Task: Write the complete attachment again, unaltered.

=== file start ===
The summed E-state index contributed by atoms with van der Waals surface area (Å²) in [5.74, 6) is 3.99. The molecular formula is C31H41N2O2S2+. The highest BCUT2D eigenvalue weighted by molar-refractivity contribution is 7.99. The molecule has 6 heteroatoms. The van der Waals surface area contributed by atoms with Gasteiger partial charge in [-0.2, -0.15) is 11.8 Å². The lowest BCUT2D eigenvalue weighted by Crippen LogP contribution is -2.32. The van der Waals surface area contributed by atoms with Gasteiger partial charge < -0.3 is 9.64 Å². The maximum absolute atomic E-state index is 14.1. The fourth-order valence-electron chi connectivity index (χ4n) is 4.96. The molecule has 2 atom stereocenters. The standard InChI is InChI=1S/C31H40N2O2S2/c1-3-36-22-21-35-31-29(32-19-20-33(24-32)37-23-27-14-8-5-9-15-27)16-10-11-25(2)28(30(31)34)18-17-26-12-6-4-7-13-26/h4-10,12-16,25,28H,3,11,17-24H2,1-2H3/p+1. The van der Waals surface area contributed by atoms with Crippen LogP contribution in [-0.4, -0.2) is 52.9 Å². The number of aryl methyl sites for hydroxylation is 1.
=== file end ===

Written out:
The summed E-state index contributed by atoms with van der Waals surface area (Å²) in [5.74, 6) is 3.99. The molecular formula is C31H41N2O2S2+. The highest BCUT2D eigenvalue weighted by molar-refractivity contribution is 7.99. The molecule has 6 heteroatoms. The van der Waals surface area contributed by atoms with Gasteiger partial charge in [-0.2, -0.15) is 11.8 Å². The lowest BCUT2D eigenvalue weighted by Crippen LogP contribution is -2.32. The van der Waals surface area contributed by atoms with Gasteiger partial charge < -0.3 is 9.64 Å². The maximum absolute atomic E-state index is 14.1. The fourth-order valence-electron chi connectivity index (χ4n) is 4.96. The molecule has 2 atom stereocenters. The standard InChI is InChI=1S/C31H40N2O2S2/c1-3-36-22-21-35-31-29(32-19-20-33(24-32)37-23-27-14-8-5-9-15-27)16-10-11-25(2)28(30(31)34)18-17-26-12-6-4-7-13-26/h4-10,12-16,25,28H,3,11,17-24H2,1-2H3/p+1. The van der Waals surface area contributed by atoms with Crippen LogP contribution in [-0.4, -0.2) is 52.9 Å². The number of aryl methyl sites for hydroxylation is 1.